I was able to get mangoes at the Alabang market for about 30 pesos a kilo. The peel was blemish-ful! But I can’t complain, though, the pulp was a deep yellow and sweet as love! Got three kilos of this stuff, ate one kilo as it is (peeled by hand) and made the other two into milky ice candy! Yum!

    Mar 12, 2008 | 8:10 am

     
  11. Aleli says:

    The price of unblemished (pang-export) mangoes differ substantially from blemished (pang-“Zesto”) hence the need to jacket the fruits. The traders usually bring their own men to jacket the fruits (traders who buy the fruits of the trees even before these trees flower). They are very fast and efficient, and based on their own stories would reach the heights of any mountains and trees to do their stuff. Very masipag.

    Mar 12, 2008 | 8:51 am

     
  12. Homebuddy says:

    Ah mangoes! They are said to be the majestic of all Filipino fruits. I’m always reminded of the Filipino folklore that tells about the origin of mangoes and why they are shaped like a heart, whenever the topic is mangoes.
    Yes, Cebu mangoes are said to be the sweetest of all because it has something to do with the soil. My father started planting over a hundred trees in Busay some 50 yrs. ago, but sad to say there might only be a few surviving ones today because of neglect and the encargado only brings us a few baskets each year.
    Mango plantations are now cropping up in Leyte and our mangoes can compete with Cebu mangoes. One of these days it may yet be another Guimaras.
    Modesty aside, we have a mango plantation of over 1,000 trees
    and 350 are already fruit bearing, being 12 years old. Some started bearing last year, but we found they are not too profitable because we only get one fourth share. The lion share goes to the people who spray, bag and harvest the fruit. Mangoes are labor intensive when made to fruit, unlike coconuts where once planted that’s it! We are just keeping our fingers crossed that it may yet produce the results expected and hoped for because we have been told beforehand that the first yield usually isn’t much but the next crop might yield more.

    Mar 12, 2008 | 9:57 am

     
  13. Homebuddy says:

    I’m quite hopeful with your estimates MM. But true, even at the price of P10 they said it would be profitable, but I have yet to see results.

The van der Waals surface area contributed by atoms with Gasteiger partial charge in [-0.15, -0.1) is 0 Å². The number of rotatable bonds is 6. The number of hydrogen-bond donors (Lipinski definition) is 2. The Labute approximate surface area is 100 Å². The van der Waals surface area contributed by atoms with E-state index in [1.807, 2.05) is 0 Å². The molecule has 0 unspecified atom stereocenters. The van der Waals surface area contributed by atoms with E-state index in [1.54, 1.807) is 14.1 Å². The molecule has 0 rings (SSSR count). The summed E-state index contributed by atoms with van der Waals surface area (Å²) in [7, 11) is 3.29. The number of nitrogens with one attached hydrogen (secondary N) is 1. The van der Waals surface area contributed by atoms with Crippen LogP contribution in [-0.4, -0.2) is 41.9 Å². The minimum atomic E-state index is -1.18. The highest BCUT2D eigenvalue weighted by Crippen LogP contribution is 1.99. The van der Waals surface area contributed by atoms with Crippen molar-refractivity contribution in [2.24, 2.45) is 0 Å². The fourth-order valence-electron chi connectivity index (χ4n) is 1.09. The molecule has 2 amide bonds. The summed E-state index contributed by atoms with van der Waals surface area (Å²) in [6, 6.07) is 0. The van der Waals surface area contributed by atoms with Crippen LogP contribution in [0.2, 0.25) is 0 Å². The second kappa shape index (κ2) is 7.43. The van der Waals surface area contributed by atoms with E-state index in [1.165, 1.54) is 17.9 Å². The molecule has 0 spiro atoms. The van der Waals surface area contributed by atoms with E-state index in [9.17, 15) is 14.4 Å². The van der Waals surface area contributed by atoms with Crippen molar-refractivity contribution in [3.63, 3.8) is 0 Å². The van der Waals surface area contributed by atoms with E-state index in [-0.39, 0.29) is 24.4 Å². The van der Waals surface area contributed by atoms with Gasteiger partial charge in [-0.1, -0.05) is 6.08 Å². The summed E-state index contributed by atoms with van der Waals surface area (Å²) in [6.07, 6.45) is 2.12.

Mar 12, 2008 | 10:01 am

     
  14. Eileen Clement says:

    Your post reminded me of happy childhood memories of “panag-buras” (harvest)in La Union; we had a spread of all possible ‘sawsawans’ laid on dahon ng saging — bagoong munamon, bagoong na alamang, asin, asukal (white, brown or mixed!), suka, catsup, toyo, patis, sukang may sili,luya even vetsin!(what were we thinking!) for the “fallen” mangoes. The memory always makes me smile.
    Thanks, MM!

    Mar 12, 2008 | 10:20 am

     
  15. nina says:

    Philippine Mangoes are the best that I’ve tasted. It’s mango season again and I’m gonna miss it again :(

    Mar 12, 2008 | 12:15 pm

     
  16. joey says:

    Our mangoes are the best in the world in my humble opinion! :) Now, whether Guimaras or Cebu should take the prize…that could be the subject of some very pleasurable taste tests! Knowing me, I would keep calling a tie simply so I could keep eating!

    I saw something similar being done with the bananas in Davao…

    Mar 12, 2008 | 12:16 pm

     
  17. Joseph Nicdao says:

    MM, Homebuddy and other readers: I happen to be a small mango farm owner. So far, since I purchase the farm 6 years ago, we never made money. Pesticides are the major costs; they are so expensive (you need at least 4 times spraying up to harvest). During the normal mango season (when fruits harvested are grown naturally without inducers) the buying price can go as low as P8 per kilo. The price goes up only during off season for fruits grown by induction (i.e. use of chemical flower inducers). Then, weather can play havoc. Last year the abnormal rain in January-February (the natural mango flowering season) wiped off almost all prospective harvests resulting into heavy losses to farmers in our area. This is not to discourage people interested in mango farming but just a reminder that mango farming is not that simple and profitable as it may appear. I’m sure there are mango farms that probably earn well, particularly those with good locations that don’t receive much rain or typhoon, and those that have mastered the organic method (non-use of chemical pesticides, part of which is the wrapping of fruits with paper jackets that MM described).

    Mar 12, 2008 | 1:30 pm

     
  18. Artisan Chocolatier says:

    being a cebuano as well, I too am biased to Cebu Mangoes and always make it my standard whenever I try mangoes from other areas.

    Yes, covering them with newspaper (i remember the old folks say that the ink also helps) keeps the skin smooth, thin and blemish free.

    Mar 12, 2008 | 1:39 pm

     
  19. Blaise says:

    I love mangoes!

    It’s alarming still that mangoes from Mexico are being labeled as Manila Mangoes.. I’ve heard that these mangoes are not as par as ours, and then why are they labeled as such?

    Mar 12, 2008 | 1:39 pm

     
  20. Marketman says:

    Blaise, the variety is the closest to the carabao mangoes we have. My sister says they are a poor alternative, but better than the other varieties more commonly available in the U.S. I think what kills them is that they are put in a hot water or steam bath to kill the bugs and thuse the skin tends to shrivel up when they get across the borders. This is a similar situation to “Manila clams” which are mostly raised in the clear waters off British Columbia and marketed across the U.S. as Manila clams. Frankly, considering the state of pollution of Manila Bay, I wouldn’t be going around labelling clams “Manila Clams”…